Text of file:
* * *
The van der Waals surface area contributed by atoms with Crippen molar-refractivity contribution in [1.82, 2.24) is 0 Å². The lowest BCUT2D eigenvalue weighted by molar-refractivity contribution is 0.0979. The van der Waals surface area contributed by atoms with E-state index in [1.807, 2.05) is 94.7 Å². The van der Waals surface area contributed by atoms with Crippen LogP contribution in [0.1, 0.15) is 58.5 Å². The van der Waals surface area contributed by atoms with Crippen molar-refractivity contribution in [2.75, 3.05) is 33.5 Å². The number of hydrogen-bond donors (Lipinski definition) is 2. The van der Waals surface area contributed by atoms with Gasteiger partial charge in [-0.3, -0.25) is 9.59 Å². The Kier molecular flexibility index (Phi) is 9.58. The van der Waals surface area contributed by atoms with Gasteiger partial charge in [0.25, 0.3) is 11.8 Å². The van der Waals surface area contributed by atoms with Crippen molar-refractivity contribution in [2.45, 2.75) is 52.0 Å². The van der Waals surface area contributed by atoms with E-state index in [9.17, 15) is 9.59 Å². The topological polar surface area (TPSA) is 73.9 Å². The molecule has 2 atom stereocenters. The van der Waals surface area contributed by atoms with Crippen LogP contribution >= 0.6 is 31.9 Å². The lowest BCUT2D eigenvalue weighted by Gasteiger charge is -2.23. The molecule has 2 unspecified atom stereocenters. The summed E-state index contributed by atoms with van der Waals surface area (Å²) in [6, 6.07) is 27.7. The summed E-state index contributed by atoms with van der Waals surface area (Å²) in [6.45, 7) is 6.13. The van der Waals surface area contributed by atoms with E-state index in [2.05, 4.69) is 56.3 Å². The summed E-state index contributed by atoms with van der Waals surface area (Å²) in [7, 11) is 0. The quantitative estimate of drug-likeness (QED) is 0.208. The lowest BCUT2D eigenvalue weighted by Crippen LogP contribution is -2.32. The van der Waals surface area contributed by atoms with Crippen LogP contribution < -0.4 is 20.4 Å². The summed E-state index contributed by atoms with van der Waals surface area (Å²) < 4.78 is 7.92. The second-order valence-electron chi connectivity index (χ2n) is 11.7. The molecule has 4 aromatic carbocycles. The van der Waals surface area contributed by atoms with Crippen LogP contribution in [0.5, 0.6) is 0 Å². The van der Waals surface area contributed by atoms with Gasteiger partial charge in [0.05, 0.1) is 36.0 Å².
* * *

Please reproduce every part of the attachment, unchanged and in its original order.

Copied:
The van der Waals surface area contributed by atoms with Crippen molar-refractivity contribution in [1.82, 2.24) is 0 Å². The lowest BCUT2D eigenvalue weighted by molar-refractivity contribution is 0.0979. The van der Waals surface area contributed by atoms with E-state index in [1.807, 2.05) is 94.7 Å². The van der Waals surface area contributed by atoms with Crippen LogP contribution in [0.1, 0.15) is 58.5 Å². The van der Waals surface area contributed by atoms with Crippen molar-refractivity contribution in [2.75, 3.05) is 33.5 Å². The number of hydrogen-bond donors (Lipinski definition) is 2. The van der Waals surface area contributed by atoms with Gasteiger partial charge in [-0.3, -0.25) is 9.59 Å². The Kier molecular flexibility index (Phi) is 9.58. The van der Waals surface area contributed by atoms with Gasteiger partial charge in [0.25, 0.3) is 11.8 Å². The van der Waals surface area contributed by atoms with Crippen molar-refractivity contribution in [2.45, 2.75) is 52.0 Å². The van der Waals surface area contributed by atoms with E-state index in [9.17, 15) is 9.59 Å². The topological polar surface area (TPSA) is 73.9 Å². The molecule has 2 atom stereocenters. The van der Waals surface area contributed by atoms with Crippen LogP contribution >= 0.6 is 31.9 Å². The lowest BCUT2D eigenvalue weighted by Gasteiger charge is -2.23. The molecule has 2 unspecified atom stereocenters. The summed E-state index contributed by atoms with van der Waals surface area (Å²) in [6, 6.07) is 27.7. The summed E-state index contributed by atoms with van der Waals surface area (Å²) in [6.45, 7) is 6.13. The van der Waals surface area contributed by atoms with E-state index in [2.05, 4.69) is 56.3 Å². The summed E-state index contributed by atoms with van der Waals surface area (Å²) in [7, 11) is 0. The quantitative estimate of drug-likeness (QED) is 0.208. The lowest BCUT2D eigenvalue weighted by Crippen LogP contribution is -2.32. The van der Waals surface area contributed by atoms with Crippen LogP contribution < -0.4 is 20.4 Å². The summed E-state index contributed by atoms with van der Waals surface area (Å²) < 4.78 is 7.92. The second-order valence-electron chi connectivity index (χ2n) is 11.7. The molecule has 4 aromatic carbocycles. The van der Waals surface area contributed by atoms with Crippen LogP contribution in [0.5, 0.6) is 0 Å². The van der Waals surface area contributed by atoms with Gasteiger partial charge in [0.05, 0.1) is 36.0 Å².